RBT  I traced the earliest encounters during the era of Malcolm X’s migration from the Midwest, when he was about 15 or 16 years old, to Boston, Massachusetts. He was deeply engaged in the jazz world as a teenager in both Boston and New York, and was a great jazz dancer of the Lindy Hop who even danced in front of Duke Ellington’s orchestra.  So, Malcolm is a very good example of somebody who was developing an evolving understanding of Islam in the early 1940’s at the same time that he was embracing the culture of the jazz world on the east coast.

JJM  He loved Ellington’s music, and even shined his shoes in the Roseland Ballroom in Boston…

RBT Yes, and when he moved to New York he became a regular in the Savoy Ballroom – one of the biggest jazz clubs in Harlem – which highlighted great jazz dancers like himself doing the Lindy Hop.  At the same time, he had many interactions with Billie Holiday, who was not engaged in African American Islam but was involved with a resistance movement among jazz musicians that thought about social justice issues.  At the time, she was singing “Strange Fruit” – the song that so vividly depicted a lynching in the South – in nightclubs in New York.

JJM  The critics of the music of that time focused didn’t focus much on her activism.  Instead, their story about her was about her difficult childhood, her challenges with men, and her drug addictions.  But “Strange Fruit” was very clearly impactful for Black Muslim jazz musicians…

 RBT That’s right, and it was also impactful on a number of non-Muslim Black jazz musicians who may not have converted to Islam but were influenced by some elements of the religion.  Many were involved in social justice movements – for example, opposing lynching and Jim Crow – and because they traveled extensively in Europe during the post-World War II period, they were able to compare and contrast their treatment in the United States with that of Europe.  “Strange Fruit” resonated with those involved in the civil rights movement during the World War II era, and it certainly had an impact on the political direction that Malcolm X would take when he converted to the Nation of Islam in the late 1940’s.

JJM You wrote about how the “zoot suit subculture” was “an important lens through which we can understand the evolving urban spirituality of jazz and Islam.”  How so?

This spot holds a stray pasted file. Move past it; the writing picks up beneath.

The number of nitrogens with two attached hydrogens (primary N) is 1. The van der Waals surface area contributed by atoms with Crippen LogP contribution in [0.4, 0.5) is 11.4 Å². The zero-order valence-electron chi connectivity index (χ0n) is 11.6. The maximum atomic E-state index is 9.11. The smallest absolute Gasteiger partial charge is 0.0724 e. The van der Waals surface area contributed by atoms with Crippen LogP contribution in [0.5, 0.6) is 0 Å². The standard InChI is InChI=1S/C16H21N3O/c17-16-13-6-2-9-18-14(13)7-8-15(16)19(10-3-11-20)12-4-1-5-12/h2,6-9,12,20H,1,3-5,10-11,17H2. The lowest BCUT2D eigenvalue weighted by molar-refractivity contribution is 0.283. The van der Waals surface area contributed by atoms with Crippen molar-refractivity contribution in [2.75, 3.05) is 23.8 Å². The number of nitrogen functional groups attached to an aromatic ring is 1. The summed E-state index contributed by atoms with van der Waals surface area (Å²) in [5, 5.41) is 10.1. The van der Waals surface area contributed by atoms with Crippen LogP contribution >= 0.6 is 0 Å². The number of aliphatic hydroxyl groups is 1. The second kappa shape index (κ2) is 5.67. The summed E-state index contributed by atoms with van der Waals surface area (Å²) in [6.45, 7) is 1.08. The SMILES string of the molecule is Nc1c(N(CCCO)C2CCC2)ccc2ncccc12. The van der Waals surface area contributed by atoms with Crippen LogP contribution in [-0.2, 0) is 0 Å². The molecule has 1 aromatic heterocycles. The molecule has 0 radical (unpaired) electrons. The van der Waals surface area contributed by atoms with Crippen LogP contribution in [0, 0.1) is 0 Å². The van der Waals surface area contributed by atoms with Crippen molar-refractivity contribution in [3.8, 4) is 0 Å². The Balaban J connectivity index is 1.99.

RBT  The zoot suiters used their clothing to develop a sense of counter culture, a sense of coolness that distinguished them in the jazz cultures, and distinguished them as youth of color from African American, West Indian and Latino/Latina communities on the west coast.  The zoot suit itself was a major marker of teenagers and young adults who, because of their racial background and social class, were considered to be the throwaways in American society during World War II.  Malcolm X was a zoot suiter in the jazz clubs, and zoot suits were also worn by some of the great jazz musicians during their performances as a way to display their own cool.  Cab Calloway is an example of a musician who performed while in a zoot suit…

JJM  So, it became a symbol of political resistance or political disguise not unlike what we see in today’s world…

RBT  Yes, for a lot of young jazz fans the zoot suit was cool clothing to wear while dancing in a jazz club, but it did become a marker of resistance and counter-cultural values during World War II.  The zoot suit riots in Los Angeles in 1943 began when white servicemen on leave physically attacked the Latino/Latina youth for wearing zoot suits – they actually beat them up and tore the suits off their bodies.

JJM  How did African American Islam and jazz become synthesized in the minds of Black youth during the 1940’s and ‘50’s?

RBT  At that time, a missionary movement from the Ahmadiyya Muslim community began to appear in Boston, New York, and other parts of the United States who were actively connecting themselves in different ways to African American musicians and jazz fans.  This actually began in Chicago in the 1920’s, when their first missionary came from India to work with members of Marcus Garvey’s Universal Negro Improvement Association.

Malcolm X and his friend, the jazz musician Malcolm “Shorty” Jarvis, were both approached by a missionary for the Ahmadiyya Muslim Community in Boston in the early 1940’s and were initially impressed because he looked cool; he was wearing a kufi cap and Indian style clothing while walking through Roxbury, the community they lived in at the time.  This missionary also had a grand piano in his apartment, where they began studying Islam.  This took place before Malcolm X and Jarvis went to prison for robbery.

The Ahmadiyya Muslim Community developed unique kinds of outreach to jazz musicians, and a number of Black musicians in Dizzy Gillespie’s band began converting, and Dizzy himself read the Quran and thought about it before ultimately converting to the Bahá’í faith.

JJM  You write that, while Charlie Parker never converted to Islam, he had a Muslim name…

RBT  Yes.  After he collapsed on the street one night, he stayed in the Greenwich Village apartment of Ahmed Basheer, a convert to Islam who claims Parker was interested in the religion, knew a little bit of Arabic, and had the Muslim name of Abdul Karim.  So, he had this interaction, but we are not sure if he ever thought about converting or merely had an interest because a number of the great jazz musicians at the time were influenced by Islam and were handing out the Quran and other literature.

Art Blakey, the great jazz drummer and leader of the Jazz Messengers, was one of the important musicians who converted to the Ahmadiyya Muslim Community during World War II.  He was doing missionary work in his apartment in New York in hopes of converting his fellow musicians to Islam.  Blakey said he converted to Islam following a concert he performed in the South, when he was attacked by a white supremacist and suffered a serious head injury.  This experience made him question how Christianity was linked to white supremacy and to the Jim Crow-era racism the country was experiencing at the time.  He said that when he converted to Islam – which didn’t have the long, historical connection to slavery and racism – that he felt like a man for the first time.